Julie Buchholtz spoke to graduates, family, friends, and educators at Malcolm High School Commencement Thursday evening to encourage future success by reading her Own Voices, Own Stories Award winning children's book, ''Who Am I?' 'asked the little brown girl."
Buchholtz's story answers a pivotal question burning in the minds of too many young Native Americans.
First, Malcolm Principal Sandra Sawyer introduced her lifelong friend to the Malcolm crowd with a short biography:
"Julie is originally from Sault Ste. Marie, but has been a resident of Brimley for over 23 years. She is married to Larry, the mother of two twin boys, Jake and Sam, and a daughter, Sydney, who is also graduating this year. Julie is a former teacher, the education director for the Boys and Girls Club of Bay Mills, and currently works for Lake Superior State University Charter Schools. Julie is a graduate of Sault Area High School. She holds both a bachlor's degree in elementary education, as well as a masters degree in early childhood education from Central Michigan University (CMU). She is a proud member of the Bay Mills Tribe of Chippewa Indians. In her free time, you will find Julie walking the shores of Lake Superior, picking up beach glass, rocks, driftwood, or anything else that strikes her fancy. She also enjoys making jewelry from the items found along her beach excursions, and has a business selling her creations called Superior imperfections."
As the present LSSU Charter Office Academic Assessment Specialist, Buchholtz evaluates academic performance for up to 21 public school academy districts across Michigan.
According to the Institute of Education Sciences (IES), the American Indian and Alaska Native demographic ranked the highest in national school dropout rates in 2021 at 10.2 percent. Although this number has decreased significantly from 15.4 percent in 2010, Buchholtz, along with the staff of Sault Area Public Schools are on a mission to decrease drop out rates.
"Our Sault Area Public Schools work very closely with our tribal communities," Sawyer said, asking all tribal graduates to stand for applause. "As most of you know, our community is 36 percent, if not higher, Native American. A lot of our student relations and business relations work with the tribal department. One of the highest dropout rates in the country is our Native American students, so I just want to say thank you to all of our Native graduates for trying to curve that dropout rate. All of you that just stood up, thank you very much. Your Native community is very, very proud of you."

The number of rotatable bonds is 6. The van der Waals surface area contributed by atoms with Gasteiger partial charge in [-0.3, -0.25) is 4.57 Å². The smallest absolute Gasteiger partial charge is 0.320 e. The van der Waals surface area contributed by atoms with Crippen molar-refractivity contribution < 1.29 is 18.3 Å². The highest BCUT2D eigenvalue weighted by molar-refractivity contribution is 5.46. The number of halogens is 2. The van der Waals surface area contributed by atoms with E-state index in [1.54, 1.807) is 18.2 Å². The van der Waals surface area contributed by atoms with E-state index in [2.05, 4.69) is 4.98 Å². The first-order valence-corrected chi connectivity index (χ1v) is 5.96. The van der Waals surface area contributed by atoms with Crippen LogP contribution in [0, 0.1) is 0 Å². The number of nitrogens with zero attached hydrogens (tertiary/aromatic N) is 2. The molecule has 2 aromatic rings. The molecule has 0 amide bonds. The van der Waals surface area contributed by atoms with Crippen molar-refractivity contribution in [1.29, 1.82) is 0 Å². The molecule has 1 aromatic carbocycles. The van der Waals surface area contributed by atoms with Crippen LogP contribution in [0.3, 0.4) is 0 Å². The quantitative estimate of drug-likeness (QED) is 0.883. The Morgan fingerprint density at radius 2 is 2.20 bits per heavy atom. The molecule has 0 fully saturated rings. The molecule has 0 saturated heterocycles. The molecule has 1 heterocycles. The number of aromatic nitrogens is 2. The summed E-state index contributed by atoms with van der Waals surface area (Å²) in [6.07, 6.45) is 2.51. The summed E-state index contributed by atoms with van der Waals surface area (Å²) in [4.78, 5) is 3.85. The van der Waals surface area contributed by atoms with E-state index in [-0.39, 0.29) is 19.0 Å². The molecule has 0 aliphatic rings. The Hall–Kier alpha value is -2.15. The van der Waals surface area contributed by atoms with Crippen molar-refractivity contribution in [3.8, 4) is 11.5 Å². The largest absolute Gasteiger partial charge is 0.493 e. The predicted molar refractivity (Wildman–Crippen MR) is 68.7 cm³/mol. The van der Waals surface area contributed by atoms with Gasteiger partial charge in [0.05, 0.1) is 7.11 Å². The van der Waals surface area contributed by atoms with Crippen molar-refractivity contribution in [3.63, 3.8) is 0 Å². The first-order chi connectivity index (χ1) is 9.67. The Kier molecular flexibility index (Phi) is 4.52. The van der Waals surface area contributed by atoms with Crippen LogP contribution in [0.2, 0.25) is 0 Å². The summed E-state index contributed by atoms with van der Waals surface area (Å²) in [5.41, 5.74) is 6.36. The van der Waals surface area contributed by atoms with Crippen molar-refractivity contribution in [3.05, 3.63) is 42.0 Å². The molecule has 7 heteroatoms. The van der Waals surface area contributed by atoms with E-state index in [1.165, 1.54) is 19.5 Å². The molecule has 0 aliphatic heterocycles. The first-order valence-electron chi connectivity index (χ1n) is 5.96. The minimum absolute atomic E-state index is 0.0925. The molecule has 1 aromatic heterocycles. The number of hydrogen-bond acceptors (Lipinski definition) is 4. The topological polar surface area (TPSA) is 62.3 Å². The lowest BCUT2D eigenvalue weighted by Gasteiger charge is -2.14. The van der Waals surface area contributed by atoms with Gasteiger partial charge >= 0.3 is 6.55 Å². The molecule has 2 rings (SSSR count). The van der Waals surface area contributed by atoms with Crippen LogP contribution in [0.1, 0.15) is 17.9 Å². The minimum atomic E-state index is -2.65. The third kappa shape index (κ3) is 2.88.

Buchholtz, for one, sought to be the change she wanted to see in the lives of young Native Americans. This meant digging deep down to her roots to ask what helps minority and economically disadvantage youth succeed. She concluded the reason was personal "grit," defining the term as perseverance and passion for long term goals.
"We lived on and off of public assistance throughout my entire childhood," Buchholtz said, coming from a poverty stricken, single-family foundation. "We didn't have a car until I was in high school, so we rode our bikes and walked everywhere. We would pick-up cans on Sunday mornings to earn a little extra money and bring those back for change. We loaded our laundry on laundry baskets, hoisted them on our bikes and rode to the washeteria. I began working at the age of 13 or 14, not for luxury items, but to contribute to the family. You see, there's different types of poverty. There is financial poverty, but there is also intellectual poverty. Fortunately, even though I didn't have those material things, I was exposed to the important things. I was exposed to art, literature, music, and education was valued."
She credited her mother for much her own "grit" and success, inspired by watching her work hard and study into the night to earn an undergraduate degree from LSSU and graduate degree from Northern Michigan University (NMU).
But how could Buchholtz pass on such inspiration? The answer came to her while walking along the shoreline and in other forms of meditation. She would define Native American identity with great pride, joy, and respect.
So, Buchholtz unveiled the contents of ''Who Am I?" to Malcolm graduates, calling it "pertinent" at the time.
To summarize, the "brown skinned girl" asked her "big brown mama" who exactly she was. The mother answered by telling her daughter she was all of these great things: "You are the wind that scatters, moving seeds across the field, providing nourishment for our people" and "You are the fire that burns, dancing flames of red and orange, fending off the darkness." The mother defined her daughter as the eagle, rain, sun, star, oak tree, wild rose, and so much more.
The story, "Who Am I?" came to Buchholtz two years ago and in one month's time. It was written in a single sitting and submitted to the recent Sleeping Bear Press Own Voices, Own Stories contest for new authors seeking to represent members of the LGBTQ+ community and minorities. The book won.